- In the South Indian Ocean basin, Tropical Storm Abela formed over the previous weekend over the waters to the east of Madagascar. This tropical storm, which was the first named tropical cyclone to form in the basin during the month of July in the last 9 years, traveled to the west-southwest and then to west toward Madagascar. over the following three days. However, Abela weakened to become a tropical depression and then dissipated. NASA Hurricane Page has satellite information and additional information of Tropical Storm Abela
- Reanalysis of 1956 to 1960 Atlantic hurricane seasons is completed -- During the last decade the Hurricane Research Division of NOAA's Atlantic Oceanographic & Meteorological Laboratory has been extending and revising the National Hurricane Center's North Atlantic hurricane database (HURDAT) back in time to 1851 to reflect recently found information and improved analysis techniques. Recently, the NOAA Hurricane Re-analysis Project has completed its reanalysis of the 1956 to 1960 North Atlantic seasons, with the result that ten new tropical storms were discovered for this five-year span and added to the HURDAT2 database. In addition, Hurricane Audrey (1957) was downgraded to a category 3 hurricane on the Saffir-Simpson Scale at landfall; Hurricane Donna (1960) was downgraded to a category 2 hurricane during its track through North Carolina and New York; and Hurricane Gracie (1959) was upgraded to a category 4 hurricane when it made landfall in South Carolina. [NOAA National Hurricane Center News] and [NOAA Atlantic Oceanographic & Meteorological Laboratory]
- Global temperature and ice cover for June 2016 reviewed -- Scientists at the NOAA National Centers for Environmental Information (NCEI)
recently reported on their analysis of preliminary weather data collected during the month of June 2016:
- The combined global land and ocean surface temperature for June
2016 was 1.62 Fahrenheit degrees above the 20th
century (1901-2000) average, which was the highest for any month of June since sufficiently detailed global climate records
began in 1880. This June 2016 temperature exceeded the previous June record set last year (2015) by 0.04 Fahrenheit degrees. When considered separately,
the average ocean temperatures for June 2016 was the highest for
any June, while the average land surface temperature for this past month tied June 2015 for the highest June temperature during the 137-year record. Furthermore, the average surface temperatures for land, ocean and combined land-ocean through the first six months of the year (January through June 2016) were the highest for the first half of any year since 1880.
- The researchers at the National Snow and Ice Data Center noted the areal extent of the Arctic sea ice
for June 2015 was
the smallest since satellite surveillance began in 1979. On the
other hand, the extent of the Antarctic sea ice was the thirteenth smallest
in the 38-year record. [NOAA/NCEI
State of the Climate]
- A global map of Selected Significant Climate Anomalies and Events for June 2016 is available from NCEI.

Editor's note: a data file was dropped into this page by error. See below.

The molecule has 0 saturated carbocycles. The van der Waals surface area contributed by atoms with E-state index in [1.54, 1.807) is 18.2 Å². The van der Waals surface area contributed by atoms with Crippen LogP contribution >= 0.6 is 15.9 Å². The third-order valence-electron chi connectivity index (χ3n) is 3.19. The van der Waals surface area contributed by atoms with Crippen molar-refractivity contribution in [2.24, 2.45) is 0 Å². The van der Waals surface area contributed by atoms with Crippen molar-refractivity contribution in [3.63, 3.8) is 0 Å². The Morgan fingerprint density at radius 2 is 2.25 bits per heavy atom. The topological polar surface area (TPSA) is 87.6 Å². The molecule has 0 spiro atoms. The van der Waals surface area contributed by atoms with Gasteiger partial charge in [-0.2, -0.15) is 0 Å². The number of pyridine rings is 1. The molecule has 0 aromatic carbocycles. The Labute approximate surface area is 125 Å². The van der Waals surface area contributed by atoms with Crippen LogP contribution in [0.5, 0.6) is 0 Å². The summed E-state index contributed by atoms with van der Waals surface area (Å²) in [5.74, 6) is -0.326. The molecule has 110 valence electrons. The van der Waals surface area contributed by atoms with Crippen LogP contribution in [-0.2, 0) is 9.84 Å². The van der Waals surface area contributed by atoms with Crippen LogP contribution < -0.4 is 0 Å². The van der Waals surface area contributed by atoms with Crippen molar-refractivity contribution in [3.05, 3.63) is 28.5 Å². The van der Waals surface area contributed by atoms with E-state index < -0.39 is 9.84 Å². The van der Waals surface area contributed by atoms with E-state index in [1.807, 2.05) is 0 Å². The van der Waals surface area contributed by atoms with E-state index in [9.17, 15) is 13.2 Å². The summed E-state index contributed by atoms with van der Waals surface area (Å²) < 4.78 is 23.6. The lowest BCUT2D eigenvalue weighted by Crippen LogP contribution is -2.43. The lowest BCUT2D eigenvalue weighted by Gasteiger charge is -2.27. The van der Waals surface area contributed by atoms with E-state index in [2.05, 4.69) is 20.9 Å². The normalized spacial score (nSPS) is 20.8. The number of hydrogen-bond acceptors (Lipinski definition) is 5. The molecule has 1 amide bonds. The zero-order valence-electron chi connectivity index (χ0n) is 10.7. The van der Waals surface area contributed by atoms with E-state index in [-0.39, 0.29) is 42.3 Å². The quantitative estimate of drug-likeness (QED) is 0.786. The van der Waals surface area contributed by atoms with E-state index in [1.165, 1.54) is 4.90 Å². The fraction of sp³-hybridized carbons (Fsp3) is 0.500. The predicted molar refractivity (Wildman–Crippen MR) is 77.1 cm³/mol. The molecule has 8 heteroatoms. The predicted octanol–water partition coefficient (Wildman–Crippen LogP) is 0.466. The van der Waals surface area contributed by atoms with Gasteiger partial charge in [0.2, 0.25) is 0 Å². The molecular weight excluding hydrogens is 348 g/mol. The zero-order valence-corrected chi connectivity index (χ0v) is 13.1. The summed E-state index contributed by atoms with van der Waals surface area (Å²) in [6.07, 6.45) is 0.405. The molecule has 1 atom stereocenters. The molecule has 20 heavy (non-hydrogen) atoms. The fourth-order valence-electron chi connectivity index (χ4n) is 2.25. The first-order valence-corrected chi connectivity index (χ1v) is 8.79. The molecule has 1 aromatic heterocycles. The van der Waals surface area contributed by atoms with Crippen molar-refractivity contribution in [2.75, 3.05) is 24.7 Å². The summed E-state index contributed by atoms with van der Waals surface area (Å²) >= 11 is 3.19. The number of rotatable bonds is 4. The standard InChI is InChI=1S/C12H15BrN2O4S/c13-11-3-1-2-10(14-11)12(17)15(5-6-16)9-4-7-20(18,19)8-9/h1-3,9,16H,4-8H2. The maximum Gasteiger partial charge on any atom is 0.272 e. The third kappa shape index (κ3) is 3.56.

Using their own techniques to analyze the ground-based observations and satellite data, scientists at NASA's Goddard Institute for Space Studies (GISS) also noted that each of the first six months of 2016 set a record as the warmest respective month globally in the modern temperature record dating back to 1880 and that the 6-month (January-June 2016) average temperature was a record high, which is 2.4 Fahrenheit degrees above the late 19th century average. Furthermore, all six months in 2016 with the exception of March had the smallest respective monthly Arctic sea ice extent since consistent satellite records began in 1979. (March 2016 had the second smallest ice extent on record.) [NASA Goddard Space Flight Center Feature]
- Historical records may significantly underestimate global warming trend -- A scientist at NASA's Jet Propulsion Laboratory and colleagues warn that certain peculiarities in how global temperatures have been recorded have resulted in an under representation of the rapidly warming Arctic in historic temperature records due to the fewer historic weather observations in the Arctic. Furthermore, historical data mix air and water temperatures and that early observations were recorded air temperatures over land for the regions that were covered by sea ice. Therefore, the researchers claim that nearly one-fifth of the global air temperature increases that have occurred in the past 150 years has been missed by historical records. The study explains why projections of future climate based solely on historical records estimate lower rates of warming than predictions from climate models. [NASA Earth Science News Team]
- New Seasonal Climate Outlooks for late summer
and early fall issued -- Near the end of last week, forecasters at the NOAA
Climate Prediction Center (CPC) released their new national Three-Month
(Seasonal) Climate Outlooks new three-month seasonal national climate
outlooks for August through October 2016, corresponding to the last month
of the meteorological summer season (in the Northern Hemisphere)
and the first two months of meteorological autumn. Specific details of
their outlooks include:
- Temperature and precipitation outlooks -- According to their temperature
outlook, all of the 48 contiguous United States along with Alaska should experience a high chance of above average temperatures
for these three upcoming months. The forecasters express their highest confidence in their forecasts for sections of the Intermountain West, along with Eastern Seaboard and the Gulf Coast.
outlook calls for better than even chances of dry conditions
for late summer and early autumn of 2016 across the interior Northwest and the Southeast, centered upon the Tennessee and lower Mississippi River Valleys. Conversely, sections of the northern Plains, south Texas and the southern half of the Florida Peninsula should have better than chance of above average precipitation. The rest of the 48 contiguous states should have equal chances
of below and above average summer precipitation. Southern sections of Alaska, should also have a good chance of wetter than average conditions during these next three months.
of the prognostic discussion of the 3-month outlook for
non-technical users is available from CPC. These forecasts were based